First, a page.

OREANDA-NEWS. Network Rail, which owns the bridge, and Transport for London (TfL), which manages the road, have worked together with Lambeth Borough Council and local residents to install a detector system to spot vehicles that are too high to pass through the bridge at Tulse Hill.

Called Thurlow Park Road Bridge, its low height has meant it has been regularly struck by high vehicles, causing over 200 hours of delay to Southern and Thameslink passengers in the past 12 months.

Network Rail’s Mark Huband said: “The location of the bridge, which sits just off the end of the platforms at Tulse Hill, means that it is impossible to make the bridge any higher. Instead, we have worked hard with Transport for London to find a solution that will warn drivers and give them alternative routes.

“This detector system sets off electronic warning signs to alert drivers they need to stop or turn off the road before the bridge.

“We’ve also put extra signage on the bridge to warn of its low height, steel beams to protect it, and we have engineers based at the bridge during peak hours to inspect the bridge quickly should we need to.”

Dana Skelley, Director of Asset Management at TfL, said: “Ensuring our roads are safe and reliable is a top priority.  These new electronic signs will ensure road users know the height restrictions of the bridge - helping reduce disruption caused by the actions of some HGV drivers who seem to not notice traditional signs. I’m pleased that we’ve been able to work so closely with Network Rail to achieve this novel solution to what has become a recurring issue.”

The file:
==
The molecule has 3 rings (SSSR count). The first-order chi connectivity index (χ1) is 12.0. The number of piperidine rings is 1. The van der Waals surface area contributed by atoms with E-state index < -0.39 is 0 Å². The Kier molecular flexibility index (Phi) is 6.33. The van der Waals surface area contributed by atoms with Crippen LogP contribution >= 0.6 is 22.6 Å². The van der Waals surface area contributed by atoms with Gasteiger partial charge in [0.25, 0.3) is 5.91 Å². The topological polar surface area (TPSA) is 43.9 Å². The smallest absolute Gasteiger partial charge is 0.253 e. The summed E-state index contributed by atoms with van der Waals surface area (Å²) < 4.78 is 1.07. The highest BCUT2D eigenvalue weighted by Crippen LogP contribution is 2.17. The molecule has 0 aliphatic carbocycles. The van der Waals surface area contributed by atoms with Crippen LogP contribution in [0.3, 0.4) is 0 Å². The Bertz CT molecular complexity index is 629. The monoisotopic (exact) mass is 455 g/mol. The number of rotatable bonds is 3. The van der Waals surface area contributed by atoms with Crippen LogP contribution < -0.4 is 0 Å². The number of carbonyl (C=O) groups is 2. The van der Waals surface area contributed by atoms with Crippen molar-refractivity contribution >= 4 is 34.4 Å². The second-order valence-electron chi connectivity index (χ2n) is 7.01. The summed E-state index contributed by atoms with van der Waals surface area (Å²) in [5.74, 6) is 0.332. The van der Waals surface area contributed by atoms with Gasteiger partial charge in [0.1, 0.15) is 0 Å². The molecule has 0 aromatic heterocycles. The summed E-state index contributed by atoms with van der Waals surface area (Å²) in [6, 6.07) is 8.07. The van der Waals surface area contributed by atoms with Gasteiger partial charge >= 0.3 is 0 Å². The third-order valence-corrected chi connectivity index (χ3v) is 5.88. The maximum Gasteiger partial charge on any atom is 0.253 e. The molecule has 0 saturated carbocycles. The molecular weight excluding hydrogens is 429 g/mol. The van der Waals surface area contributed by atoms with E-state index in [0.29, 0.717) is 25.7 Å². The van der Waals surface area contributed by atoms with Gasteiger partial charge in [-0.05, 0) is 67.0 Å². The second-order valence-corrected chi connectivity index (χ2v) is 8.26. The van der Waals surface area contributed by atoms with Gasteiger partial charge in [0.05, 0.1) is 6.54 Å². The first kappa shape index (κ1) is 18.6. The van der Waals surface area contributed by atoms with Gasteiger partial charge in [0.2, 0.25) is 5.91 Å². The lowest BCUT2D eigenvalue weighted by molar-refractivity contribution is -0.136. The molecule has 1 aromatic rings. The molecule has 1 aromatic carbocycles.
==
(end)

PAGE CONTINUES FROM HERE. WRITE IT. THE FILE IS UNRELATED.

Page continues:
The technology uses sensors to spot vehicles that are too high to pass under the bridge and sets off a series of warning signs. There are six sets of electric warning signs which can be triggered by the system, along with signposted alternative routes, new signs on the bridge and around it.

Southern’s Passenger Services Director, Alex Foulds said: “Anything that prevents high-sided vehicles striking this bridge can only be of benefit to our passengers. Thurlow Park Road Bridge strikes have caused a huge amount of delays to our services, leading to disruption that has been felt across the network. We applaud Network Rail and TfL for coming up with the solution which I’m sure will help reduce the number of incidents.” 

The electronic signs use energy-efficient lighting (LEDs) to ensure they use as little energy as possible. The installation and future maintenance costs have been shared by Network Rail and TfL. The systems are linked to TfL’s London Streets and Traffic Control Centre – the 24-hour heart of London’s roads. This means that the condition of the system can be remotely monitored and if a fault does occur it is raised immediately resulting in a rapid response.